Lincom and Thor recognised for stacker success

by | Aug 3, 2022 | News

When designing the materials handling component of a plant layout, engineers will often use database designs that are tried and tested.

These designs have proven to work over the years, which is why many product stockpile conveyors create a conical stockpile with a fixed boom length and fixed boom height.

To make life easier for mining companies, Lincom Group and Thor Global have collaborated to design a stacker that can be quickly and easily set up for this task.

The Thor Towerstacker Telescopic Cable Mast Conveyor is versatile and adaptable, allowing companies to easily integrate it into their operations.

Lincom chief executive officer Stephen Watterson said time is of the essence in the mining industry.

“It’s that ease of getting it built quickly, getting it erected quickly and getting mines up and running quickly,” he said.

Timing was a major factor for a Central Queensland thermal coal open pit mine, which purchased two Thor Towerstackers.

Fitted with luffing capability, the stacker can be raised or lowered to ensure that the material discharged is as close as operationally possible to mitigate material degradation or dust generation.

The stacker combines a radial and telescopic functionality to maximise the available real estate and substantial additional stockpile capacity. By slewing to a set point, it can also be used to transfer to another conveyor or create an emergency stockpile.

The successful project is recognised as a finalist for the Australian Bulk Handling Awards 2021, with winners to be announced on 25 August 2022 at BULK2022.

The Thor Towerstackers used an existing modular design and standard mechanical products to reduce the overall capital project cost, while reducing operational costs through non-proprietary components.
Watterson said the price point of the machine is what sets the towerstacker apart from the competition.

“The price point of that machine, bringing an off-the-shelf item in here, has been very competitive for us. It’s a price-competitive machine that’s doing 1800 tonnes an hour of coal – you’re talking big tonnages,” he said.
For the coal project, the structural design of the stacker and associated items conform with the engineering company structural design criteria and with the relevant Australian Standards (particularly AS1170 and AS4324.1).

“We’ve done enough of these machines in the country now that we meet all the Australian Standards for electrical, for structures, and in particular in Queensland, we meet the Registered Professional Engineer of Queensland (RPEQ) process,” Watterson said.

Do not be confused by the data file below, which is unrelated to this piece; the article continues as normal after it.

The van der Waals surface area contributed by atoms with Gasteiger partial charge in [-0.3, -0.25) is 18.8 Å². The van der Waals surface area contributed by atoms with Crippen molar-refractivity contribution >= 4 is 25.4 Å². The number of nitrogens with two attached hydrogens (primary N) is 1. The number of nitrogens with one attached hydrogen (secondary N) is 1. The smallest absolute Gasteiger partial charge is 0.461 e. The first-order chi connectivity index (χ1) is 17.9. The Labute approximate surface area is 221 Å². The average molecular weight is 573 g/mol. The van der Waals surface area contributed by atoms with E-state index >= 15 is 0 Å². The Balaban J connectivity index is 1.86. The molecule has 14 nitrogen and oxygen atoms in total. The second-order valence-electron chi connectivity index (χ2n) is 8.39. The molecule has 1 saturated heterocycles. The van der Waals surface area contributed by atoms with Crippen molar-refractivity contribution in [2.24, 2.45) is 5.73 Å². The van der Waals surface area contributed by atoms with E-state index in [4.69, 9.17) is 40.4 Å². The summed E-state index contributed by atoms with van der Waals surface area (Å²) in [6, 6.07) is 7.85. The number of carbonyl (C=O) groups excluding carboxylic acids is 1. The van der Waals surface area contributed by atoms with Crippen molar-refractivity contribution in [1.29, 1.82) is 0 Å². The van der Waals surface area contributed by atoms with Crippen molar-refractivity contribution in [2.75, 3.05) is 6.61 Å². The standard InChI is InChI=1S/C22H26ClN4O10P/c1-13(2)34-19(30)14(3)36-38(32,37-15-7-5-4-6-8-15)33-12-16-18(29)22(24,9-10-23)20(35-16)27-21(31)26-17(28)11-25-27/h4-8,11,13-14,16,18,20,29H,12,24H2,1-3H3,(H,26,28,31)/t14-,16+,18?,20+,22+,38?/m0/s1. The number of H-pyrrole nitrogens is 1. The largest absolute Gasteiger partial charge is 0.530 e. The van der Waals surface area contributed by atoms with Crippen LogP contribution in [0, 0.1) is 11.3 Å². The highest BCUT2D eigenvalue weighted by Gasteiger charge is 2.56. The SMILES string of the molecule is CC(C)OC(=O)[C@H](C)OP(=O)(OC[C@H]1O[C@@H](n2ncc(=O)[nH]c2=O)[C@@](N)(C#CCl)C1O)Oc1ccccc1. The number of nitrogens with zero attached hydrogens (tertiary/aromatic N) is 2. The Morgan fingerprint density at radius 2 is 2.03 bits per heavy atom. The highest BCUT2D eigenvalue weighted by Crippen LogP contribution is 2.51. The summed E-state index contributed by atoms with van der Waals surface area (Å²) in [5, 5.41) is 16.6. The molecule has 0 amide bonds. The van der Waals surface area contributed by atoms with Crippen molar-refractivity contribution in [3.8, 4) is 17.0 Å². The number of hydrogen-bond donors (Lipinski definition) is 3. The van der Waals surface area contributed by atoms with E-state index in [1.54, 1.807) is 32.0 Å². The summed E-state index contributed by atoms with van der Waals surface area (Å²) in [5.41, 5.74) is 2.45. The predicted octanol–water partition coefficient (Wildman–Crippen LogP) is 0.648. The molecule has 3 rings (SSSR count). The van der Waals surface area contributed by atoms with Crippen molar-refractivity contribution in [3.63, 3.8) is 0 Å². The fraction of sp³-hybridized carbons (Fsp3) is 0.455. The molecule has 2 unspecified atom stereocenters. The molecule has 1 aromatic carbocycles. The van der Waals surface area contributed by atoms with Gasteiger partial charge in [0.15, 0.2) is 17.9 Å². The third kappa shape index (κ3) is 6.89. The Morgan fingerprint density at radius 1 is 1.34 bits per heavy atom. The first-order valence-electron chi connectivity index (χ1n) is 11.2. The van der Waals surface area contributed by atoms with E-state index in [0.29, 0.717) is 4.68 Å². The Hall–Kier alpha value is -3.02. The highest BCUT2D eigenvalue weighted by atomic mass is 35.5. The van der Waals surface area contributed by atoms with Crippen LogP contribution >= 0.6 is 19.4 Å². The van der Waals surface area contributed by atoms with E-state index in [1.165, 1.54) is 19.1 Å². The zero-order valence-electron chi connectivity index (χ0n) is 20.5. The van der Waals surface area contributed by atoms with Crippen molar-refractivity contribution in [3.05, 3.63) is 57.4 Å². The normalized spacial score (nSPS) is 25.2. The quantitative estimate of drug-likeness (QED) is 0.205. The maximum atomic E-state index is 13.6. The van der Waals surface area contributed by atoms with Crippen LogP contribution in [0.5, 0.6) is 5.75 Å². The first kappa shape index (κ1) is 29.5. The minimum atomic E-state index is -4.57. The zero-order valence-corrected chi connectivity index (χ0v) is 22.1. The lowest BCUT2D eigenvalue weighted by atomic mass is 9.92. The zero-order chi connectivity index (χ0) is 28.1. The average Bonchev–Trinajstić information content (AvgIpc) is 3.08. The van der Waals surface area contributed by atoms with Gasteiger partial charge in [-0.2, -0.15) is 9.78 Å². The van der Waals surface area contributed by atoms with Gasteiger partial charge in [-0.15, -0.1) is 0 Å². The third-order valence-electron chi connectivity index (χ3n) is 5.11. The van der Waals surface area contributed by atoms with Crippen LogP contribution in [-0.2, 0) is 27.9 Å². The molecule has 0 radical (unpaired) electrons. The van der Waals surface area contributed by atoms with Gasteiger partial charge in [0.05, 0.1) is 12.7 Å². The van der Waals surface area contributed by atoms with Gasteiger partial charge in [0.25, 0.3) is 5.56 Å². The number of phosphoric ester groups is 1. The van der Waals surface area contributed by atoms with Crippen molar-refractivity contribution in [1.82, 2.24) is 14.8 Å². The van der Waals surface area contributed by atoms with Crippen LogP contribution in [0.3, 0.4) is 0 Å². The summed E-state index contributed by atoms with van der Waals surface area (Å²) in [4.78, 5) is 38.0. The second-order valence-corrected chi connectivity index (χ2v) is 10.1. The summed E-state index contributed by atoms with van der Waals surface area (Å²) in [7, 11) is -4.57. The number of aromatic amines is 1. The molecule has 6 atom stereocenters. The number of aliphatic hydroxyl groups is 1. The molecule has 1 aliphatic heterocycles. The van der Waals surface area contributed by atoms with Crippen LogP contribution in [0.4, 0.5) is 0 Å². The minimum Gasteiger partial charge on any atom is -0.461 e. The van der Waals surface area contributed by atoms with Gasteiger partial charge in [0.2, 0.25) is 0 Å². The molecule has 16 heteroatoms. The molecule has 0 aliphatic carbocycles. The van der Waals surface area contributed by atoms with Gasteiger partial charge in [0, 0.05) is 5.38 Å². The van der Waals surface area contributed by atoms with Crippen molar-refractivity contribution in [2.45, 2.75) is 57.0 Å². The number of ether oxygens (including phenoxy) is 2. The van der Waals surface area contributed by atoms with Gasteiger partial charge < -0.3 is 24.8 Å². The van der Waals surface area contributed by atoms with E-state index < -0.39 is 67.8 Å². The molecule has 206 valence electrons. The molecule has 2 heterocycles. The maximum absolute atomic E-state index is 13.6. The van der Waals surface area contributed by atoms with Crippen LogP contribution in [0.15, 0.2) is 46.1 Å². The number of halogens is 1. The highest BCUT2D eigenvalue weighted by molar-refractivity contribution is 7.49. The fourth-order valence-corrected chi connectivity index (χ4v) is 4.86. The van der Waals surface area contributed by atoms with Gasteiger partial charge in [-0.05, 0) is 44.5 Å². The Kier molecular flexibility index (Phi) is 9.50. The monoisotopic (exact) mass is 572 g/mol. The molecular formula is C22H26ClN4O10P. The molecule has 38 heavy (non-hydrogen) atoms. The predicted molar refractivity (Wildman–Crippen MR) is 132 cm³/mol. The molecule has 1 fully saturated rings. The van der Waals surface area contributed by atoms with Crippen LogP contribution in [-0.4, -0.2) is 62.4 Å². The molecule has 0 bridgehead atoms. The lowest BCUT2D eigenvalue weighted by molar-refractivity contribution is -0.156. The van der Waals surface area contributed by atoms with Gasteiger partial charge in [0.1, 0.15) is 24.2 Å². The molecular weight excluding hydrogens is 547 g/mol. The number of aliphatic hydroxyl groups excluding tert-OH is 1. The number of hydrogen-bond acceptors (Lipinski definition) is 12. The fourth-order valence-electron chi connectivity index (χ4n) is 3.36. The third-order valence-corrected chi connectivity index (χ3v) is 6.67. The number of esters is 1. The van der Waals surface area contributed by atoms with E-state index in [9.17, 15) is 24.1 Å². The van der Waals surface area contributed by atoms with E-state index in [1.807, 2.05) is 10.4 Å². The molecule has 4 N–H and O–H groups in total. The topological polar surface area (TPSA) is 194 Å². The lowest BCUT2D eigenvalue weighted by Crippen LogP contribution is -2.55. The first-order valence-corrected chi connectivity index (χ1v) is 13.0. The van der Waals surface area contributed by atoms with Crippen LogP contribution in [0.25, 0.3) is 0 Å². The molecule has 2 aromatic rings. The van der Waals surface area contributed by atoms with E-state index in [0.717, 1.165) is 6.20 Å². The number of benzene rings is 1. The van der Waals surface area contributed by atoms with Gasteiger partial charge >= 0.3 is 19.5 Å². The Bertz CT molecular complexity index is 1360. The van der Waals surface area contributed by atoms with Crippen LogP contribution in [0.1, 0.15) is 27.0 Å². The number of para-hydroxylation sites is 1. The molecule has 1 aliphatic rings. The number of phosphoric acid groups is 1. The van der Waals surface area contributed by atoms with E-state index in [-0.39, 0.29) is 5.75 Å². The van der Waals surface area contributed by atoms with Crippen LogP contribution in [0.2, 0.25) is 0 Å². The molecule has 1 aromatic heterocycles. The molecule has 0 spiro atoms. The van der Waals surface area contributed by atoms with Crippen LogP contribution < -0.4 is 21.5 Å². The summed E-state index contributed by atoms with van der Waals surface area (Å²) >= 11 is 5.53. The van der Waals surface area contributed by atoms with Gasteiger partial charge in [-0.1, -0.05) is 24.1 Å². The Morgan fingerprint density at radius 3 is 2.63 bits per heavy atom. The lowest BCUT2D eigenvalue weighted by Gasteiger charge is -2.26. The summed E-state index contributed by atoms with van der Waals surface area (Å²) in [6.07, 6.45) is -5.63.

“The RPEQ is a very stringent set of engineering checks from an independent party that has to do a sign-off on the design. It’s not about just giving them a brochure, they get full structural drawings and more. So, for these machines to pass that – it’s a huge feather in our cap.

“The Australian Standards are one thing, the RPEQ is another, so you’re under very stringent controls there to meet – that’s from access to walkways, to any of the safety features that have to be factored into the hydraulics system, to the deflection of the actual conveyor itself, the structure.”

The stacker is fitted with storm anchorage to prevent it moving during intense storm conditions. All maintenance points are easily accessible through a system of walkways or by bringing the machine to ground level.

Watterson expects the conveyor will continue to draw interest and as Lincom continues its collaborations with Thor, more opportunities will arise.

“For the Thor Towerstacker itself, there will be three of these Towerstackers in Australia, and we would continue to promote them in these new mines and/or mine expansions,” he said.

“Thor also has another range, which is its standard radial stockpilers which are on wheels.”

Lincom supplies Thor’s Top Fold Portable Radial Conveyor, Telescopic Portable Radial Conveyor and Low Profile Telescopic Portable Radial Conveyor, each of which offer their own unique attributes for mining operations.

Watterson believes there are both cost and safety benefits by going with Thor.

“From a cost point of view, it’s a great addition to any setup, saving money by reducing expenses on maintaining a wheel loader and an operator,” Watterson said.

“You plug the thing in, the stacker’s always going to be at work the next day, it’s reliable and will get the job done.”

This article appears in the August issue of the Bulk Handling Magazine. 

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